Before he became the choirmaster with the musical Midas touch, before he was the toast of middle-aged mothers across the land, Gareth Malone picked up cigarette butts off the beach. It was 10 gruelling years before Malone would satisfy his passion for music, and as this instalment of Who Do You Think Are uncovers, the tenacity and the talent (What Gareth amusingly brands the “Ta-dah!” gene) is unsurprisingly part of a plentiful inheritance.
The investigation begins with his great, great grandfather, Edmund Payne, a comic actor who managed to distinguish himself amongst 20,000 contemporaries as “universal favourite”. The esteemed funnyman even performed in King George V’s 1911 coronation gala, and relished a whopping 300 roles over his career. “He was at the top of his game” Gareth proudly notes. “I had a sense that he did alright, but this is fantastic”.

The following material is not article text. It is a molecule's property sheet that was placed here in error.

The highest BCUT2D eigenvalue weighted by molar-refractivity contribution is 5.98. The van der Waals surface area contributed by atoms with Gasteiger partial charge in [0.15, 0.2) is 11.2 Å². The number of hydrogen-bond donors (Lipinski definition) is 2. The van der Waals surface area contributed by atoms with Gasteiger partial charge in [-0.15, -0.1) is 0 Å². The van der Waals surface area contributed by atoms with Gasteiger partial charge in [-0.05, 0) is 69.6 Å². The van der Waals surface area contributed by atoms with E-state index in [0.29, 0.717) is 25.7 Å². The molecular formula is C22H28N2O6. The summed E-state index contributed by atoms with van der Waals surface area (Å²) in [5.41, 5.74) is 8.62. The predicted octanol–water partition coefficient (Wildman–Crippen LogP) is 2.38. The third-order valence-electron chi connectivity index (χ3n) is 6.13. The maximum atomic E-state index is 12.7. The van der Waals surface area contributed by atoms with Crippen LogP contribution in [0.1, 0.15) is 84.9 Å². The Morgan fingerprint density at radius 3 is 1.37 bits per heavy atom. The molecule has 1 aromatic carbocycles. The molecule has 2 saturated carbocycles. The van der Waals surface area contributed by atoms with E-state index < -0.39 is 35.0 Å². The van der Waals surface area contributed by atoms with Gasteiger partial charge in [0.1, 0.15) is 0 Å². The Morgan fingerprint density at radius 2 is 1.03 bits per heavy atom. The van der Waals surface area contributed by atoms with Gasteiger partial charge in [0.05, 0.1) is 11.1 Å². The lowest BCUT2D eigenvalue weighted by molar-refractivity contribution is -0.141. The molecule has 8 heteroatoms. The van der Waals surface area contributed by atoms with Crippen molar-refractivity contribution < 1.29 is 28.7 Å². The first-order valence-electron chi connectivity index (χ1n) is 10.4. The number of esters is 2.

In fact, one of the episode’s most touching moments is when Gareth shows his dear grandfather a rare film of one of Payne’s performances. Family reunions are common spectacle in WDYTYA, but they are rarely this powerful and affecting
However, the most fascinating figure by far is Gareth’s four times great grandfather, Daniel Lowery, who at first Gareth knows only as a Dublin music hall impresario. But as Gareth discovers, Lowery, a weaver’s son, was not simply born into the role. Buoyed by a steely determination, Lowery became a concert singer, and singlehandedly popularised Irish song in the smoky streets of Victorian Liverpool. Gareth is very admiring, saying that “He’s a self-made man, really”. Lowery also overflowed with entrepreneurial spirit, having opened several acclaimed music halls and even tried his hand as a political candidate, albeit a graciously unsuccessful one. “He had the confidence and was able to perform”, concludes Gareth, with more than a pang of pride.
We don’t usually pay much attention to lighting in documentaries, but the wispy cinematography is perfectly suited to a programme which is about the act of losing (Or perhaps finding) ourselves in the past. It’s arguable that is the standardised polish for most of the BBC’s output, but WDYTYA is one of the few that invokes a mood, a feeling of acute nostalgia that’s unlike anything else being broadcast